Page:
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Banks shun CBN’s directive on dollar remittances to bureau operators




Sell to only 10% of BDCs

Three weeks after the Central Bank of Nigeria (CBN) ordered banks to sell Diaspora dollar remittances to Bureau De Change (BDC) operators, they have remained adamant.

But for the few of the banks, which agreed to sell in compliance with the directive, it is only about 10 per cent of the BDCs they were able to transact with.

CBN had last week directed banks to increase weekly sale of dollar to the operators from $30,000 to $50,000 out of the Diaspora remittances.

Few of the bureau operators that spoke with The Guardian yesterday said they were yet to get from the banks after putting in their request for weeks.

President of the Association of Bureau De Change Operators of Nigeria (ABCON), Aminu Gwadabe, who confirmed the development, said only 10 per cent of his members in Lagos have accessed dollars from banks since the directive by the CBN three weeks ago.

He said from their records, only eight banks complied with the directive.

Gwadabe therefore, called on the CBN to outsource the dollar distribution role to independent distributor since the banks have failed in their assigned role.

“Our members across the country have funded their accounts since two weeks ago but the banks are not selling to them. The BDCs that met the CBN’s policy guidelines on the disbursement and cleared by the banks have still not received a dime from the banks.

But more worrisome is the allegation that those selling are doing at the rate beyond the interbank market rate, citing yesterday’s transactions at between N345 and N355 to dollar, against interbank rate of N305 to dollar.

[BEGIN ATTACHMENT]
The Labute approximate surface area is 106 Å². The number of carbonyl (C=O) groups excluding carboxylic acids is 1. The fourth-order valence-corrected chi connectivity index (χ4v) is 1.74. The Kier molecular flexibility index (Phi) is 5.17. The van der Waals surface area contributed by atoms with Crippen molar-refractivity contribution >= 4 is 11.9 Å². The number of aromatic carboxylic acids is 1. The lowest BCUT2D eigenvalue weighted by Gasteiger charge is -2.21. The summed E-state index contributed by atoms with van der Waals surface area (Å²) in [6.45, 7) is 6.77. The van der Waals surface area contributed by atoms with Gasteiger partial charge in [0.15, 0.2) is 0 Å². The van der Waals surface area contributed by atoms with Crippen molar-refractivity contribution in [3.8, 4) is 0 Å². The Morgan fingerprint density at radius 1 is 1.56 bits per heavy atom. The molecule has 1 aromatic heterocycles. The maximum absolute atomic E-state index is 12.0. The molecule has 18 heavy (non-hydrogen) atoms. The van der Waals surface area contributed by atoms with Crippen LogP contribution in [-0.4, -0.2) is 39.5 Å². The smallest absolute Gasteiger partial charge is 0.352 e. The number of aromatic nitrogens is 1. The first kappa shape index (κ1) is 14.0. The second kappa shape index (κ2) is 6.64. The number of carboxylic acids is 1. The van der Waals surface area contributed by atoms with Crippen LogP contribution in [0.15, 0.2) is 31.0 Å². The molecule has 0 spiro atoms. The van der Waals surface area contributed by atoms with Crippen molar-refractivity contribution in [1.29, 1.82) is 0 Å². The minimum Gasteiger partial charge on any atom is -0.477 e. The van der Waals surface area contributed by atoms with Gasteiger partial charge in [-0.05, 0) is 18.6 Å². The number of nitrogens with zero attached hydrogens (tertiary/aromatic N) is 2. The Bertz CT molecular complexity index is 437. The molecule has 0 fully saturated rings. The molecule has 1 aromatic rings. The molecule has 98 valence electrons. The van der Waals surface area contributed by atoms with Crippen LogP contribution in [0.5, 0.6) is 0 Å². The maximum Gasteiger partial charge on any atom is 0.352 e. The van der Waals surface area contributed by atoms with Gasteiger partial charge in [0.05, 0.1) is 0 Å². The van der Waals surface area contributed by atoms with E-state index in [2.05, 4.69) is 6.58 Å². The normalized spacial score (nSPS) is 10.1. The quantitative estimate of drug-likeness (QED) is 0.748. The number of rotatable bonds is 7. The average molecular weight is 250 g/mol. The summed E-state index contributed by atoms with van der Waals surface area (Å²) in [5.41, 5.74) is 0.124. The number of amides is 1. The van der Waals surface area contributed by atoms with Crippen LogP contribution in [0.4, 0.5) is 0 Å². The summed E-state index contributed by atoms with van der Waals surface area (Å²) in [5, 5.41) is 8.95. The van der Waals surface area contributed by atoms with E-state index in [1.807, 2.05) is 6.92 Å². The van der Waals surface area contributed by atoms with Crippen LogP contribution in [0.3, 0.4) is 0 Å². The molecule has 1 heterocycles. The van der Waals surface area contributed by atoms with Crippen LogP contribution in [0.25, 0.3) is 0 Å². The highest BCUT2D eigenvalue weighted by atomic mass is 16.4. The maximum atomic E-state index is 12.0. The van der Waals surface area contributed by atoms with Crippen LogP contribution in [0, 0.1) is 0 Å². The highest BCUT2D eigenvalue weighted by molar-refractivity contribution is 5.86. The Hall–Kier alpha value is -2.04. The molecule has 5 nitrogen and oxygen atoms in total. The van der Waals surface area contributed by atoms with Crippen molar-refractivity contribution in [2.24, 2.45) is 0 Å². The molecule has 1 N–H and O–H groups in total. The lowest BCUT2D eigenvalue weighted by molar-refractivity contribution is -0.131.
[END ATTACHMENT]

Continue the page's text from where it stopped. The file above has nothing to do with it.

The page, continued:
Meanwhile, the CBN has read riot act to banks against continuous use of what it described as “free funds”, which the dealers do not account for in their returns, warning that such infraction would be dealt with in line with relevant guidelines.

A circular signed by the Acting Director of Trade and Exchange Department, W. D. Gotring, also directed banks to henceforth devote 60 per cent of forex at their disposal strictly to importation of plants, machinery and raw materials for industrial purposes.

It explained that the decision was taken after a review of forex sales returns filed by authorised dealers, which revealed that huge portion of the sales were used otherwise.

Gwadabe further said: “I think the banks are compromising the policy and CBN’s directive on the matter. And like I said earlier, since the banks are not co-operating, I expect the CBN to take that role from them and assign it to a reputable independent distributor,” he said.

Meanwhile, BDCs have called on CBN to license new international money transfer operators to deepen the market.

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  • Ernest Aigbavbiere

    The BDC should be buying from the Central Bank. The banks themselves need to sell directly to end users . Diaspora remittance is not what any serious authority should depend upon. Imposing Western Union and Moneygram as the only means to send money to Nigeria is a backward directive. That will make most people to send less money. Keep hoping for diaspora remittance!

    • abiamone

      Nigeria is not sure which way to go – capitalism or socialism. If we believe in capitalism, then our granting monopoly powers to Western Union and Moneygram will fail in the long run. I wonder how a nation can feel happy to rely on remittances from abroad as an effective monetary policy instrument. The best thing is to grant more licences to more money transfer companies at home and abroad, with some guidelines. To tell them whom to sell to or the rate they should sell is not part of capitalism.

  • emmanuel kalu

    our monetary policy is so messed up, with every operator doing what it wants to do. how can the central bank be depending on money from Nigeria abroad. This goes to show how badly we need to reduce our need for forex and focus the limited forex we have on just manufacturing and improving our local production. every sector of the economy is asking for forex concession because we are still importing massively.